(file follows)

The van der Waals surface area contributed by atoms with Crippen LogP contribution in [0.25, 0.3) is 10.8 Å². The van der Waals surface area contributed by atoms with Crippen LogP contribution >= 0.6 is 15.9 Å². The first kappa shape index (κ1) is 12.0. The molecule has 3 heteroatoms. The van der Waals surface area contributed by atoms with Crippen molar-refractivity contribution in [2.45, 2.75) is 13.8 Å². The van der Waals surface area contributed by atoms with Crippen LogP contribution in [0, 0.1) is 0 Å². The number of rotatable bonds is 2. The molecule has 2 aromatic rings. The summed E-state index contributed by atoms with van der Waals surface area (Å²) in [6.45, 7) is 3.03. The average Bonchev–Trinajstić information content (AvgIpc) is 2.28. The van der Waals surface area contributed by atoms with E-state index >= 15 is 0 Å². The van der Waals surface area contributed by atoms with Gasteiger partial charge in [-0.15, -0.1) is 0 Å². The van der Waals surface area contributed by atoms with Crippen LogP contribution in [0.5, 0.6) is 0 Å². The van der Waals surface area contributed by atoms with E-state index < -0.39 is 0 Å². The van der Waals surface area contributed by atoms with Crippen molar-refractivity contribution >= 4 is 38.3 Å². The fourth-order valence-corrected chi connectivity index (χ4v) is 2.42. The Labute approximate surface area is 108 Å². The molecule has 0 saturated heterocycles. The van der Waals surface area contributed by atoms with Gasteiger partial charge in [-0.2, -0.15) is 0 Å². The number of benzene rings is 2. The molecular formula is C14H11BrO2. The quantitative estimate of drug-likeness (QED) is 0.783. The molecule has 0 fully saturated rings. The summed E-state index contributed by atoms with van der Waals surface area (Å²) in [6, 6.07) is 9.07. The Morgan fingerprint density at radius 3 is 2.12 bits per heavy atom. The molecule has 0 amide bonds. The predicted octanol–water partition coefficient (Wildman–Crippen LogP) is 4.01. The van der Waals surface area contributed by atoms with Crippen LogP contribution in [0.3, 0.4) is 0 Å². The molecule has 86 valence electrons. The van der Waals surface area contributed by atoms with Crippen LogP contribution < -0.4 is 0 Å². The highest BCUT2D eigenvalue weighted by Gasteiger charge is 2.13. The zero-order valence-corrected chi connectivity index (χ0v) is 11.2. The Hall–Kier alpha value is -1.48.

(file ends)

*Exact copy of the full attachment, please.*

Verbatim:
The van der Waals surface area contributed by atoms with Crippen LogP contribution in [0.25, 0.3) is 10.8 Å². The van der Waals surface area contributed by atoms with Crippen LogP contribution >= 0.6 is 15.9 Å². The first kappa shape index (κ1) is 12.0. The molecule has 3 heteroatoms. The van der Waals surface area contributed by atoms with Crippen molar-refractivity contribution in [2.45, 2.75) is 13.8 Å². The van der Waals surface area contributed by atoms with Crippen LogP contribution in [0, 0.1) is 0 Å². The number of rotatable bonds is 2. The molecule has 2 aromatic rings. The summed E-state index contributed by atoms with van der Waals surface area (Å²) in [6.45, 7) is 3.03. The average Bonchev–Trinajstić information content (AvgIpc) is 2.28. The van der Waals surface area contributed by atoms with E-state index >= 15 is 0 Å². The van der Waals surface area contributed by atoms with Gasteiger partial charge in [-0.15, -0.1) is 0 Å². The van der Waals surface area contributed by atoms with Crippen LogP contribution in [0.5, 0.6) is 0 Å². The van der Waals surface area contributed by atoms with E-state index < -0.39 is 0 Å². The van der Waals surface area contributed by atoms with Crippen molar-refractivity contribution >= 4 is 38.3 Å². The fourth-order valence-corrected chi connectivity index (χ4v) is 2.42. The Labute approximate surface area is 108 Å². The molecule has 0 saturated heterocycles. The van der Waals surface area contributed by atoms with Gasteiger partial charge in [-0.2, -0.15) is 0 Å². The number of benzene rings is 2. The molecular formula is C14H11BrO2. The quantitative estimate of drug-likeness (QED) is 0.783. The molecule has 0 fully saturated rings. The summed E-state index contributed by atoms with van der Waals surface area (Å²) in [6, 6.07) is 9.07. The Morgan fingerprint density at radius 3 is 2.12 bits per heavy atom. The molecule has 0 amide bonds. The predicted octanol–water partition coefficient (Wildman–Crippen LogP) is 4.01. The van der Waals surface area contributed by atoms with Crippen LogP contribution in [0.3, 0.4) is 0 Å². The molecule has 86 valence electrons. The van der Waals surface area contributed by atoms with Crippen LogP contribution < -0.4 is 0 Å². The highest BCUT2D eigenvalue weighted by Gasteiger charge is 2.13. The zero-order valence-corrected chi connectivity index (χ0v) is 11.2. The Hall–Kier alpha value is -1.48.